The decision by Manchester residents to vote against congestion charging in the city has split opinion among local hospitality operators.

Residents had been asked to decide whether to introduce a two-ring scheme in Manchester as part of a Transport Innovation Fund. A "yes" vote came with the carrot of up to £3b of public transport improvements for the city centre - something that is now in doubt.

John Lederer, managing director of the Brasserie Blanc group, which has a restaurant in King's Street, said he was pleased, given that many London restaurateurs blamed the capital's congestion charge for a fall in trade.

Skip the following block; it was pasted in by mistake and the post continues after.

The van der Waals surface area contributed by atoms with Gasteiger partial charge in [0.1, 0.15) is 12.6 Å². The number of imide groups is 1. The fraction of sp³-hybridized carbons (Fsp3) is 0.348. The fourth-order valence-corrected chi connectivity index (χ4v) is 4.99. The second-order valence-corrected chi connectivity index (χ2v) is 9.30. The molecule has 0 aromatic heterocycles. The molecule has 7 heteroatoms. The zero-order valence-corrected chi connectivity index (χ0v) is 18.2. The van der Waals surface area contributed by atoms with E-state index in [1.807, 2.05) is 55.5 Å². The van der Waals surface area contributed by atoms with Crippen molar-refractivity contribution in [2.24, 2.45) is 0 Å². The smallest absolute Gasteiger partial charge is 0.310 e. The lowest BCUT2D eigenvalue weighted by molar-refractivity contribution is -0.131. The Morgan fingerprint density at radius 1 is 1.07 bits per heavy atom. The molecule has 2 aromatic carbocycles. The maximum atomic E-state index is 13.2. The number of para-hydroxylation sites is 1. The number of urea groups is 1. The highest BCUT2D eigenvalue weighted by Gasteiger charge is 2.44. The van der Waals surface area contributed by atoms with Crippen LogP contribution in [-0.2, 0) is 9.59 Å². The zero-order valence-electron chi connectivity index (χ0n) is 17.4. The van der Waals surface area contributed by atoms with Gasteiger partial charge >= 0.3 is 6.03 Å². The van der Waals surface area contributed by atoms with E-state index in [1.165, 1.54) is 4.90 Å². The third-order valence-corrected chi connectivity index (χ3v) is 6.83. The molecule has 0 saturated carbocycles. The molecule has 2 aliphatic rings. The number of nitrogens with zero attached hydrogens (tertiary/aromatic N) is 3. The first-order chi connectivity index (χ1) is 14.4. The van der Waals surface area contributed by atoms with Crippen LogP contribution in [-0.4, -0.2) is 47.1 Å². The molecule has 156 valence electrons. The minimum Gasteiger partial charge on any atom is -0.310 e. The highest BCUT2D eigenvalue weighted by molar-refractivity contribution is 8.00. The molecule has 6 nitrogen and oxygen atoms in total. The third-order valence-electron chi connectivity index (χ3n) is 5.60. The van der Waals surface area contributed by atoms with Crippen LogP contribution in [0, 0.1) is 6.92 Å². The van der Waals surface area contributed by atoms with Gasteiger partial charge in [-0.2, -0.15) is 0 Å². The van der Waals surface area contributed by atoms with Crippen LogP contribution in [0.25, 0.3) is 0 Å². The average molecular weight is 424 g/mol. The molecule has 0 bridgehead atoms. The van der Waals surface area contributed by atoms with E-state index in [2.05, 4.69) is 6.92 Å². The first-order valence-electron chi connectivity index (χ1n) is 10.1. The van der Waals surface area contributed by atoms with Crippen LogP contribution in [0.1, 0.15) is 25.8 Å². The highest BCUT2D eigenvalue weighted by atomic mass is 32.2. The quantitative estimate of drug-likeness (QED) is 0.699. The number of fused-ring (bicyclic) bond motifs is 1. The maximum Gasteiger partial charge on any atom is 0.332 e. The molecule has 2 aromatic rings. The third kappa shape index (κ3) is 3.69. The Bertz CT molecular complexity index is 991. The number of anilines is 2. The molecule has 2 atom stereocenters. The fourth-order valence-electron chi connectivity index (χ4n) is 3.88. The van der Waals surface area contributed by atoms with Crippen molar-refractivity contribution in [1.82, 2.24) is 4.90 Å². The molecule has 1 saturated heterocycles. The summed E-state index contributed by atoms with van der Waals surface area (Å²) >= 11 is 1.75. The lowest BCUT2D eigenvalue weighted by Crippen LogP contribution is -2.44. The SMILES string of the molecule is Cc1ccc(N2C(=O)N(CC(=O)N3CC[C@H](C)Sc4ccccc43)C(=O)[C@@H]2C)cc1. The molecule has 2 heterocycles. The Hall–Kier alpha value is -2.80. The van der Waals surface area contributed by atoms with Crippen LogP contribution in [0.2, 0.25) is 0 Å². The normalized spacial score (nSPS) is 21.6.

"It won't mean an increase in delivery costs, either," he added. "Manchester is, perhaps, less suited than London to such a scheme, as it's surrounded by satellite towns, which people typically drive into the city from."

But Paul Heathcote, who runs the Olive Press and Grado restaurants in Manchester, said that, while he understood why people had voted against the charge, businesses in the city would ultimately have benefited from traffic being freed up.

"In the short term it might have hurt, but people would have still come into Manchester to do business," he said.


Manchester residents say no to congestion charging >>

Decision day for Manchester C-charge >>

London Retail Consortium hits out at congestion zone extention >>

Congestion charge will be devastating for west London >>

Restaurants in London need respite from congestion charge >>



By Chris Druce

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